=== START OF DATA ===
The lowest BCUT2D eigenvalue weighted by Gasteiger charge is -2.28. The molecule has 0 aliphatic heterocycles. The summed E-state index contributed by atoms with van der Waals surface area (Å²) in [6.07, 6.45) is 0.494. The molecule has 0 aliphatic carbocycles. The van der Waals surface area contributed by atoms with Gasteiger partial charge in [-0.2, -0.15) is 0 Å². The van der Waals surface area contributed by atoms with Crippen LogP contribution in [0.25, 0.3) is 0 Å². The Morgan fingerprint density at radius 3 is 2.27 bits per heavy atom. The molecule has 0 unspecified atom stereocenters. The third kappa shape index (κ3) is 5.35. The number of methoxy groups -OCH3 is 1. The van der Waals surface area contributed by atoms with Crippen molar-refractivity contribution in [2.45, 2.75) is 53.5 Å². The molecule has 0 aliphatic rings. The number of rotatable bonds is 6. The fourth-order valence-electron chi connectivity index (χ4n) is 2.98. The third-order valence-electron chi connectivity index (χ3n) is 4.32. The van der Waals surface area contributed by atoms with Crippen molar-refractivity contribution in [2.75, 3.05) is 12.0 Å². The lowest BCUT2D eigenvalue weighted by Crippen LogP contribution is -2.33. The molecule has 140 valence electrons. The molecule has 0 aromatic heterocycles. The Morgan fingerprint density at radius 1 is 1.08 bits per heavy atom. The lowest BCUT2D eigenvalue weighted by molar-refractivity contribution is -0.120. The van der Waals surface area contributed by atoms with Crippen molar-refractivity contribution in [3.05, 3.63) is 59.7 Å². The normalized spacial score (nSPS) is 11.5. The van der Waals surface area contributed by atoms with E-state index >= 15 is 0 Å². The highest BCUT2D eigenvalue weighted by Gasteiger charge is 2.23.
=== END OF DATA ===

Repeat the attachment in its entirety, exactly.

The lowest BCUT2D eigenvalue weighted by Gasteiger charge is -2.28. The molecule has 0 aliphatic heterocycles. The summed E-state index contributed by atoms with van der Waals surface area (Å²) in [6.07, 6.45) is 0.494. The molecule has 0 aliphatic carbocycles. The van der Waals surface area contributed by atoms with Gasteiger partial charge in [-0.2, -0.15) is 0 Å². The van der Waals surface area contributed by atoms with Crippen LogP contribution in [0.25, 0.3) is 0 Å². The Morgan fingerprint density at radius 3 is 2.27 bits per heavy atom. The molecule has 0 unspecified atom stereocenters. The third kappa shape index (κ3) is 5.35. The number of methoxy groups -OCH3 is 1. The van der Waals surface area contributed by atoms with Crippen molar-refractivity contribution in [2.45, 2.75) is 53.5 Å². The molecule has 0 aliphatic rings. The number of rotatable bonds is 6. The fourth-order valence-electron chi connectivity index (χ4n) is 2.98. The third-order valence-electron chi connectivity index (χ3n) is 4.32. The van der Waals surface area contributed by atoms with Crippen molar-refractivity contribution in [2.75, 3.05) is 12.0 Å². The lowest BCUT2D eigenvalue weighted by Crippen LogP contribution is -2.33. The molecule has 140 valence electrons. The molecule has 0 aromatic heterocycles. The Morgan fingerprint density at radius 1 is 1.08 bits per heavy atom. The lowest BCUT2D eigenvalue weighted by molar-refractivity contribution is -0.120. The van der Waals surface area contributed by atoms with Crippen molar-refractivity contribution in [3.05, 3.63) is 59.7 Å². The normalized spacial score (nSPS) is 11.5. The van der Waals surface area contributed by atoms with E-state index >= 15 is 0 Å². The highest BCUT2D eigenvalue weighted by Gasteiger charge is 2.23.